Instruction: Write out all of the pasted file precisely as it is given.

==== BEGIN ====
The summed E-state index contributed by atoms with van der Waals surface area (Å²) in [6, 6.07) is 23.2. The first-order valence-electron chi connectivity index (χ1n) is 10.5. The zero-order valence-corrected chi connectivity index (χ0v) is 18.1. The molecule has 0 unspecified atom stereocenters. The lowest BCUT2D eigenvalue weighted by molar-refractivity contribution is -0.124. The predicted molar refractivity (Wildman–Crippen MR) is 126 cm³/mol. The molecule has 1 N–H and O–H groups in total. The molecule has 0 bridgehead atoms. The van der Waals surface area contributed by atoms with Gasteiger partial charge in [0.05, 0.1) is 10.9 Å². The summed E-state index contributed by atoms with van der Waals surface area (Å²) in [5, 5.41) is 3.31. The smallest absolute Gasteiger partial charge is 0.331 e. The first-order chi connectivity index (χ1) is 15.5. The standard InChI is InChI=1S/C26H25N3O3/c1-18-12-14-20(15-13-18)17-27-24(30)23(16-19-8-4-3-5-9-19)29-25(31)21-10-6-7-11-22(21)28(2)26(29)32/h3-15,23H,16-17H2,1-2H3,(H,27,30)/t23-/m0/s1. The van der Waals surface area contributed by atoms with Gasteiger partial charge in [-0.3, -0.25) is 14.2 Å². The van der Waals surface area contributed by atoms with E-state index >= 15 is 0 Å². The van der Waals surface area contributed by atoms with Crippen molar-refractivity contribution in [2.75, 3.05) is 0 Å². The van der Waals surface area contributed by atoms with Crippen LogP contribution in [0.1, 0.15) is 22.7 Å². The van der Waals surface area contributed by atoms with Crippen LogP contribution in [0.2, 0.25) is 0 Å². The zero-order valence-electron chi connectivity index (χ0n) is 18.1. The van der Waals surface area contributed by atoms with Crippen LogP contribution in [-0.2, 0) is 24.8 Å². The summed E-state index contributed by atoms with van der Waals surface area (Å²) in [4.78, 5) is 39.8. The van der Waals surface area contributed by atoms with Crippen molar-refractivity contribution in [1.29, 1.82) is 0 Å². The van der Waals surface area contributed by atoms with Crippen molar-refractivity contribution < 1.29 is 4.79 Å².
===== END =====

The summed E-state index contributed by atoms with van der Waals surface area (Å²) in [6, 6.07) is 23.2. The first-order valence-electron chi connectivity index (χ1n) is 10.5. The zero-order valence-corrected chi connectivity index (χ0v) is 18.1. The molecule has 0 unspecified atom stereocenters. The lowest BCUT2D eigenvalue weighted by molar-refractivity contribution is -0.124. The predicted molar refractivity (Wildman–Crippen MR) is 126 cm³/mol. The molecule has 1 N–H and O–H groups in total. The molecule has 0 bridgehead atoms. The van der Waals surface area contributed by atoms with Gasteiger partial charge in [0.05, 0.1) is 10.9 Å². The summed E-state index contributed by atoms with van der Waals surface area (Å²) in [5, 5.41) is 3.31. The smallest absolute Gasteiger partial charge is 0.331 e. The first-order chi connectivity index (χ1) is 15.5. The standard InChI is InChI=1S/C26H25N3O3/c1-18-12-14-20(15-13-18)17-27-24(30)23(16-19-8-4-3-5-9-19)29-25(31)21-10-6-7-11-22(21)28(2)26(29)32/h3-15,23H,16-17H2,1-2H3,(H,27,30)/t23-/m0/s1. The van der Waals surface area contributed by atoms with Gasteiger partial charge in [-0.3, -0.25) is 14.2 Å². The van der Waals surface area contributed by atoms with E-state index >= 15 is 0 Å². The van der Waals surface area contributed by atoms with Crippen molar-refractivity contribution in [2.75, 3.05) is 0 Å². The van der Waals surface area contributed by atoms with Crippen LogP contribution in [0.1, 0.15) is 22.7 Å². The van der Waals surface area contributed by atoms with Crippen LogP contribution in [0.2, 0.25) is 0 Å². The zero-order valence-electron chi connectivity index (χ0n) is 18.1. The van der Waals surface area contributed by atoms with Crippen LogP contribution in [-0.2, 0) is 24.8 Å². The summed E-state index contributed by atoms with van der Waals surface area (Å²) in [4.78, 5) is 39.8. The van der Waals surface area contributed by atoms with Crippen molar-refractivity contribution in [1.29, 1.82) is 0 Å². The van der Waals surface area contributed by atoms with Crippen molar-refractivity contribution < 1.29 is 4.79 Å².